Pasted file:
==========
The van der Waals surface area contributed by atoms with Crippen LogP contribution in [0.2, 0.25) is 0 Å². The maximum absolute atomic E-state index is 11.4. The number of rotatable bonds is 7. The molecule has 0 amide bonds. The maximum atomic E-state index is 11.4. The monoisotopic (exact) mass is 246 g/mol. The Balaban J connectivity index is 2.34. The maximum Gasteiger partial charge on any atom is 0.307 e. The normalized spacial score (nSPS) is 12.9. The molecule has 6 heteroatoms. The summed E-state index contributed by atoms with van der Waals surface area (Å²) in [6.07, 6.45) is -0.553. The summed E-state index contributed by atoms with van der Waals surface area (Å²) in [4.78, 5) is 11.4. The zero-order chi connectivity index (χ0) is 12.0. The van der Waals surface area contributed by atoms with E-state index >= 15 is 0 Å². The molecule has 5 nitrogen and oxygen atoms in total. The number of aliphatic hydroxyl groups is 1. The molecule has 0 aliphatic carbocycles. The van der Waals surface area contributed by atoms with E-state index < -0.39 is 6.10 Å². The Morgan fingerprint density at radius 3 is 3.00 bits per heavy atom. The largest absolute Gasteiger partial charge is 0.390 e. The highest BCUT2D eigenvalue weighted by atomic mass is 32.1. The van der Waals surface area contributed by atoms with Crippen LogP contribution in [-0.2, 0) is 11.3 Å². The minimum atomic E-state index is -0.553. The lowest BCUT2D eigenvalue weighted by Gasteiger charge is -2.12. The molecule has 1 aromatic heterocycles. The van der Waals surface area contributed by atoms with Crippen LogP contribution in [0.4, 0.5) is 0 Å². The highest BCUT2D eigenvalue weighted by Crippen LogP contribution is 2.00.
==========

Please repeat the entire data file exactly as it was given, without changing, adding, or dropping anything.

The van der Waals surface area contributed by atoms with Crippen LogP contribution in [0.2, 0.25) is 0 Å². The maximum absolute atomic E-state index is 11.4. The number of rotatable bonds is 7. The molecule has 0 amide bonds. The maximum atomic E-state index is 11.4. The monoisotopic (exact) mass is 246 g/mol. The Balaban J connectivity index is 2.34. The maximum Gasteiger partial charge on any atom is 0.307 e. The normalized spacial score (nSPS) is 12.9. The molecule has 6 heteroatoms. The summed E-state index contributed by atoms with van der Waals surface area (Å²) in [6.07, 6.45) is -0.553. The summed E-state index contributed by atoms with van der Waals surface area (Å²) in [4.78, 5) is 11.4. The zero-order chi connectivity index (χ0) is 12.0. The van der Waals surface area contributed by atoms with E-state index >= 15 is 0 Å². The molecule has 5 nitrogen and oxygen atoms in total. The number of aliphatic hydroxyl groups is 1. The molecule has 0 aliphatic carbocycles. The van der Waals surface area contributed by atoms with E-state index < -0.39 is 6.10 Å². The Morgan fingerprint density at radius 3 is 3.00 bits per heavy atom. The largest absolute Gasteiger partial charge is 0.390 e. The highest BCUT2D eigenvalue weighted by atomic mass is 32.1. The van der Waals surface area contributed by atoms with Crippen LogP contribution in [-0.2, 0) is 11.3 Å². The minimum atomic E-state index is -0.553. The lowest BCUT2D eigenvalue weighted by Gasteiger charge is -2.12. The molecule has 1 aromatic heterocycles. The van der Waals surface area contributed by atoms with Crippen LogP contribution in [0.4, 0.5) is 0 Å². The highest BCUT2D eigenvalue weighted by Crippen LogP contribution is 2.00.